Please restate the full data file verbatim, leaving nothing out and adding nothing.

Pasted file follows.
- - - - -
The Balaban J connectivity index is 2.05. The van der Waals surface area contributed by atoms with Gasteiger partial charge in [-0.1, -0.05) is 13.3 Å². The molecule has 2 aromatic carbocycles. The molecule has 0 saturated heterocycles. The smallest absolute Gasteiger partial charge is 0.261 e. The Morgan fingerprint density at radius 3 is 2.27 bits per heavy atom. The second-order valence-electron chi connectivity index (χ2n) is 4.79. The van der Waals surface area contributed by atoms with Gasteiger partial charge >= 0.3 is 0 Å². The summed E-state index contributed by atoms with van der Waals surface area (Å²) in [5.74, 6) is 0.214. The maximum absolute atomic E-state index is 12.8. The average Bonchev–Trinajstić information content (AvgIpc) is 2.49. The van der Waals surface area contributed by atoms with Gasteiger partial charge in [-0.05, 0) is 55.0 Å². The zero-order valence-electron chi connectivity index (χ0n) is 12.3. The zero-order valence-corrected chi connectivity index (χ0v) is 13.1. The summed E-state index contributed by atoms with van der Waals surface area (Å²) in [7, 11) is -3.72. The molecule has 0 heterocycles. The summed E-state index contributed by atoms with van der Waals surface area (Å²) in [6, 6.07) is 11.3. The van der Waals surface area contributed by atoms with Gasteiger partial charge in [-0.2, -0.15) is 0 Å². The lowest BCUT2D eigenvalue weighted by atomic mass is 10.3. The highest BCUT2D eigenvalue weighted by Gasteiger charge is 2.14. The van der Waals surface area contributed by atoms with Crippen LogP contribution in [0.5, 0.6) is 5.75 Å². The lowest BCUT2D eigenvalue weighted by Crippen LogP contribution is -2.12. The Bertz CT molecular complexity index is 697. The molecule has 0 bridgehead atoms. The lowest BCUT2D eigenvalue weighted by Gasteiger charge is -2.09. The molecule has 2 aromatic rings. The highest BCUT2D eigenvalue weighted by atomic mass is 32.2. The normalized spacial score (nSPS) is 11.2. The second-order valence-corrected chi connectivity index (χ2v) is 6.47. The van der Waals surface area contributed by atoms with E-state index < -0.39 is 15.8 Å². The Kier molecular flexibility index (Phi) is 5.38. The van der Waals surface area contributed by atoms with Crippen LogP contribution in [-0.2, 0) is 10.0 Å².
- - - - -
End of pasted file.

The Balaban J connectivity index is 2.05. The van der Waals surface area contributed by atoms with Gasteiger partial charge in [-0.1, -0.05) is 13.3 Å². The molecule has 2 aromatic carbocycles. The molecule has 0 saturated heterocycles. The smallest absolute Gasteiger partial charge is 0.261 e. The Morgan fingerprint density at radius 3 is 2.27 bits per heavy atom. The second-order valence-electron chi connectivity index (χ2n) is 4.79. The van der Waals surface area contributed by atoms with Gasteiger partial charge >= 0.3 is 0 Å². The summed E-state index contributed by atoms with van der Waals surface area (Å²) in [5.74, 6) is 0.214. The maximum absolute atomic E-state index is 12.8. The average Bonchev–Trinajstić information content (AvgIpc) is 2.49. The van der Waals surface area contributed by atoms with Gasteiger partial charge in [-0.05, 0) is 55.0 Å². The zero-order valence-electron chi connectivity index (χ0n) is 12.3. The zero-order valence-corrected chi connectivity index (χ0v) is 13.1. The summed E-state index contributed by atoms with van der Waals surface area (Å²) in [7, 11) is -3.72. The molecule has 0 heterocycles. The summed E-state index contributed by atoms with van der Waals surface area (Å²) in [6, 6.07) is 11.3. The van der Waals surface area contributed by atoms with Gasteiger partial charge in [-0.2, -0.15) is 0 Å². The lowest BCUT2D eigenvalue weighted by atomic mass is 10.3. The highest BCUT2D eigenvalue weighted by Gasteiger charge is 2.14. The van der Waals surface area contributed by atoms with Crippen LogP contribution in [0.5, 0.6) is 5.75 Å². The lowest BCUT2D eigenvalue weighted by Crippen LogP contribution is -2.12. The Bertz CT molecular complexity index is 697. The molecule has 0 bridgehead atoms. The lowest BCUT2D eigenvalue weighted by Gasteiger charge is -2.09. The molecule has 2 aromatic rings. The highest BCUT2D eigenvalue weighted by atomic mass is 32.2. The normalized spacial score (nSPS) is 11.2. The second-order valence-corrected chi connectivity index (χ2v) is 6.47. The van der Waals surface area contributed by atoms with E-state index < -0.39 is 15.8 Å². The Kier molecular flexibility index (Phi) is 5.38. The van der Waals surface area contributed by atoms with Crippen LogP contribution in [-0.2, 0) is 10.0 Å².